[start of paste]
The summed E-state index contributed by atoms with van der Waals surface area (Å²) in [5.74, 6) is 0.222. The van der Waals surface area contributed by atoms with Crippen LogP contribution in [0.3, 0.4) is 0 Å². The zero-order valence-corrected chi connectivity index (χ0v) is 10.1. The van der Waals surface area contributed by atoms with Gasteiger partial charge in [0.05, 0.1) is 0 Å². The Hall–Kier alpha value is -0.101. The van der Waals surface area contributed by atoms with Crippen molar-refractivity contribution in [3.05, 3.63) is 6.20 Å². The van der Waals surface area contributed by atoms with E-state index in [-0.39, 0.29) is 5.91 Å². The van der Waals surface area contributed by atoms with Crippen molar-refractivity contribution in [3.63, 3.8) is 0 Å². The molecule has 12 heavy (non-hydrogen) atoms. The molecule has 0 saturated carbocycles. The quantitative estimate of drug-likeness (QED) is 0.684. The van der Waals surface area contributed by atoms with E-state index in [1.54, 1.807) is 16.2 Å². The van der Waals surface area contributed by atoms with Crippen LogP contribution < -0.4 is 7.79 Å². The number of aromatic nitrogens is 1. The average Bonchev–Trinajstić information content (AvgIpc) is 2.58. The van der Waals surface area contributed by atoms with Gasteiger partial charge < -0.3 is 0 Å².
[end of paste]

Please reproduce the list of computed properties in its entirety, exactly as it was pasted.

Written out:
The summed E-state index contributed by atoms with van der Waals surface area (Å²) in [5.74, 6) is 0.222. The van der Waals surface area contributed by atoms with Crippen LogP contribution in [0.3, 0.4) is 0 Å². The zero-order valence-corrected chi connectivity index (χ0v) is 10.1. The van der Waals surface area contributed by atoms with Gasteiger partial charge in [0.05, 0.1) is 0 Å². The Hall–Kier alpha value is -0.101. The van der Waals surface area contributed by atoms with Crippen molar-refractivity contribution in [3.05, 3.63) is 6.20 Å². The van der Waals surface area contributed by atoms with E-state index in [-0.39, 0.29) is 5.91 Å². The van der Waals surface area contributed by atoms with Crippen molar-refractivity contribution in [3.63, 3.8) is 0 Å². The molecule has 12 heavy (non-hydrogen) atoms. The molecule has 0 saturated carbocycles. The quantitative estimate of drug-likeness (QED) is 0.684. The van der Waals surface area contributed by atoms with E-state index in [1.54, 1.807) is 16.2 Å². The van der Waals surface area contributed by atoms with Crippen LogP contribution < -0.4 is 7.79 Å². The number of aromatic nitrogens is 1. The average Bonchev–Trinajstić information content (AvgIpc) is 2.58. The van der Waals surface area contributed by atoms with Gasteiger partial charge < -0.3 is 0 Å².